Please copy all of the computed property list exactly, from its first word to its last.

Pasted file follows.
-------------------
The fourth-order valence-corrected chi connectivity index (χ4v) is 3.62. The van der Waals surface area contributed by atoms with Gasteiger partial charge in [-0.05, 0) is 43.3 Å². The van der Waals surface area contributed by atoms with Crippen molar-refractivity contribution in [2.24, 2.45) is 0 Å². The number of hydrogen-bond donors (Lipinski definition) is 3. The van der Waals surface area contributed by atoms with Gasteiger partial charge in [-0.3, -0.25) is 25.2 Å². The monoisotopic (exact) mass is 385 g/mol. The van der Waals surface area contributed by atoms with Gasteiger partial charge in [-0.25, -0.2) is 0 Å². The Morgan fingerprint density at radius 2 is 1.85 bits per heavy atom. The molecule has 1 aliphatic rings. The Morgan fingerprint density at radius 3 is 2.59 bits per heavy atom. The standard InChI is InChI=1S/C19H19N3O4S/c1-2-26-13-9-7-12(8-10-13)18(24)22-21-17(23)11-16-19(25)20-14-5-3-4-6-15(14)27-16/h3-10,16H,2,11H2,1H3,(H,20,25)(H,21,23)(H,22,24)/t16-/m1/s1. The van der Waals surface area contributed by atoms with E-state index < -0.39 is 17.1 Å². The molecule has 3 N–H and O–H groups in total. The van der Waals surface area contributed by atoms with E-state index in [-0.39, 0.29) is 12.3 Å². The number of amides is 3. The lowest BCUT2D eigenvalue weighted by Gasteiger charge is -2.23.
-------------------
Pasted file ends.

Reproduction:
The fourth-order valence-corrected chi connectivity index (χ4v) is 3.62. The van der Waals surface area contributed by atoms with Gasteiger partial charge in [-0.05, 0) is 43.3 Å². The van der Waals surface area contributed by atoms with Crippen molar-refractivity contribution in [2.24, 2.45) is 0 Å². The number of hydrogen-bond donors (Lipinski definition) is 3. The van der Waals surface area contributed by atoms with Gasteiger partial charge in [-0.3, -0.25) is 25.2 Å². The monoisotopic (exact) mass is 385 g/mol. The van der Waals surface area contributed by atoms with Gasteiger partial charge in [-0.25, -0.2) is 0 Å². The Morgan fingerprint density at radius 2 is 1.85 bits per heavy atom. The molecule has 1 aliphatic rings. The Morgan fingerprint density at radius 3 is 2.59 bits per heavy atom. The standard InChI is InChI=1S/C19H19N3O4S/c1-2-26-13-9-7-12(8-10-13)18(24)22-21-17(23)11-16-19(25)20-14-5-3-4-6-15(14)27-16/h3-10,16H,2,11H2,1H3,(H,20,25)(H,21,23)(H,22,24)/t16-/m1/s1. The van der Waals surface area contributed by atoms with E-state index < -0.39 is 17.1 Å². The molecule has 3 N–H and O–H groups in total. The van der Waals surface area contributed by atoms with E-state index in [-0.39, 0.29) is 12.3 Å². The number of amides is 3. The lowest BCUT2D eigenvalue weighted by Gasteiger charge is -2.23.